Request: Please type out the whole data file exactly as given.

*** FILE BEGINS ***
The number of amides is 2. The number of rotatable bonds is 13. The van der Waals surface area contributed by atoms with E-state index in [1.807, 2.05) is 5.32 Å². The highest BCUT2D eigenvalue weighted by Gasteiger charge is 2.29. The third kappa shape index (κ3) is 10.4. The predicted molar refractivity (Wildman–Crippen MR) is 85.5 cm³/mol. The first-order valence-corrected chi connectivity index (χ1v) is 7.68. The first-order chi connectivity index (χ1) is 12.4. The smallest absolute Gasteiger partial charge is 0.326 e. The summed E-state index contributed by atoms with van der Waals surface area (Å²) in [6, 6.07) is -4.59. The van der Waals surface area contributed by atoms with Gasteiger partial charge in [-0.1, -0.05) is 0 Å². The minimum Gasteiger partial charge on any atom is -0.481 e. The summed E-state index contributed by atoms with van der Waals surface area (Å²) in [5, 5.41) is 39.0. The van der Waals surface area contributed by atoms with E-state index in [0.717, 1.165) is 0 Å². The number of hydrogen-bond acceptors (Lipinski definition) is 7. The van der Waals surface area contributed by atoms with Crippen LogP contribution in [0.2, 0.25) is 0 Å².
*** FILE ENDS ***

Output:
The number of amides is 2. The number of rotatable bonds is 13. The van der Waals surface area contributed by atoms with E-state index in [1.807, 2.05) is 5.32 Å². The highest BCUT2D eigenvalue weighted by Gasteiger charge is 2.29. The third kappa shape index (κ3) is 10.4. The predicted molar refractivity (Wildman–Crippen MR) is 85.5 cm³/mol. The first-order valence-corrected chi connectivity index (χ1v) is 7.68. The first-order chi connectivity index (χ1) is 12.4. The smallest absolute Gasteiger partial charge is 0.326 e. The summed E-state index contributed by atoms with van der Waals surface area (Å²) in [6, 6.07) is -4.59. The van der Waals surface area contributed by atoms with Gasteiger partial charge in [-0.1, -0.05) is 0 Å². The minimum Gasteiger partial charge on any atom is -0.481 e. The summed E-state index contributed by atoms with van der Waals surface area (Å²) in [5, 5.41) is 39.0. The van der Waals surface area contributed by atoms with E-state index in [0.717, 1.165) is 0 Å². The number of hydrogen-bond acceptors (Lipinski definition) is 7. The van der Waals surface area contributed by atoms with Crippen LogP contribution in [0.2, 0.25) is 0 Å².